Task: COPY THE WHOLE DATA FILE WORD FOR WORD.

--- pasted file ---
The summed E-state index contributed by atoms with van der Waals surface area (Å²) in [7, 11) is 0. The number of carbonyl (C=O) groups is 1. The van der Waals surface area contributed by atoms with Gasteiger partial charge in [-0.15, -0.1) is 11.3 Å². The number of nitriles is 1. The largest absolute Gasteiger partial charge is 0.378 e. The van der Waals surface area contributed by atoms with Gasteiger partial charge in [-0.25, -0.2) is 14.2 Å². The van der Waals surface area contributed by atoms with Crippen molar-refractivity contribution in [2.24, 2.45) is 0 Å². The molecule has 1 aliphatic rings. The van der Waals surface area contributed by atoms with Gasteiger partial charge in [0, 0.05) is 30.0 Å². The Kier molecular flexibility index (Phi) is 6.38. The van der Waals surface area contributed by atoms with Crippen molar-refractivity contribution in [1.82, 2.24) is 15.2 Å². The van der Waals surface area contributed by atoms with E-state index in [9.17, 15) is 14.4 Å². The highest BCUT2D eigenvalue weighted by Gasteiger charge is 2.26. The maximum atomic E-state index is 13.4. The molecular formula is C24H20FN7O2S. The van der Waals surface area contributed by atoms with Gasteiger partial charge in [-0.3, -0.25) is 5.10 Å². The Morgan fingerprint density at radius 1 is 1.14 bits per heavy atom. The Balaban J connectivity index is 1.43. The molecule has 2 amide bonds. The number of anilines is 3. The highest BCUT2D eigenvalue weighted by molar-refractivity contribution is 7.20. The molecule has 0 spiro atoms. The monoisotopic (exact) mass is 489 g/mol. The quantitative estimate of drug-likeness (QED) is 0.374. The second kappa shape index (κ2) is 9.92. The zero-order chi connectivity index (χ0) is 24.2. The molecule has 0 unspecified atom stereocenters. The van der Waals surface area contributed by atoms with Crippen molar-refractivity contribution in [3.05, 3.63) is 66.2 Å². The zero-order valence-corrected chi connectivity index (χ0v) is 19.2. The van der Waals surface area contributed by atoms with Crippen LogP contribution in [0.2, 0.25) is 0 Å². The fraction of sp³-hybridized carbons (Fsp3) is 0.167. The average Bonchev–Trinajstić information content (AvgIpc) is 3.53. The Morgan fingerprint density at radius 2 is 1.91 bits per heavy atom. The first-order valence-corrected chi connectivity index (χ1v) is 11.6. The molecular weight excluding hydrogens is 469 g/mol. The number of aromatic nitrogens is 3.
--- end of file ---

The summed E-state index contributed by atoms with van der Waals surface area (Å²) in [7, 11) is 0. The number of carbonyl (C=O) groups is 1. The van der Waals surface area contributed by atoms with Gasteiger partial charge in [-0.15, -0.1) is 11.3 Å². The number of nitriles is 1. The largest absolute Gasteiger partial charge is 0.378 e. The van der Waals surface area contributed by atoms with Gasteiger partial charge in [-0.25, -0.2) is 14.2 Å². The van der Waals surface area contributed by atoms with Crippen molar-refractivity contribution in [2.24, 2.45) is 0 Å². The molecule has 1 aliphatic rings. The van der Waals surface area contributed by atoms with Gasteiger partial charge in [0, 0.05) is 30.0 Å². The Kier molecular flexibility index (Phi) is 6.38. The van der Waals surface area contributed by atoms with Crippen molar-refractivity contribution in [1.82, 2.24) is 15.2 Å². The van der Waals surface area contributed by atoms with E-state index in [9.17, 15) is 14.4 Å². The highest BCUT2D eigenvalue weighted by Gasteiger charge is 2.26. The maximum atomic E-state index is 13.4. The molecular formula is C24H20FN7O2S. The van der Waals surface area contributed by atoms with Gasteiger partial charge in [-0.3, -0.25) is 5.10 Å². The Morgan fingerprint density at radius 1 is 1.14 bits per heavy atom. The Balaban J connectivity index is 1.43. The molecule has 2 amide bonds. The number of anilines is 3. The highest BCUT2D eigenvalue weighted by molar-refractivity contribution is 7.20. The molecule has 0 spiro atoms. The monoisotopic (exact) mass is 489 g/mol. The quantitative estimate of drug-likeness (QED) is 0.374. The second kappa shape index (κ2) is 9.92. The zero-order chi connectivity index (χ0) is 24.2. The molecule has 0 unspecified atom stereocenters. The van der Waals surface area contributed by atoms with Crippen molar-refractivity contribution in [3.05, 3.63) is 66.2 Å². The zero-order valence-corrected chi connectivity index (χ0v) is 19.2. The van der Waals surface area contributed by atoms with Crippen LogP contribution in [0.2, 0.25) is 0 Å². The fraction of sp³-hybridized carbons (Fsp3) is 0.167. The average Bonchev–Trinajstić information content (AvgIpc) is 3.53. The Morgan fingerprint density at radius 2 is 1.91 bits per heavy atom. The first-order valence-corrected chi connectivity index (χ1v) is 11.6. The molecular weight excluding hydrogens is 469 g/mol. The number of aromatic nitrogens is 3.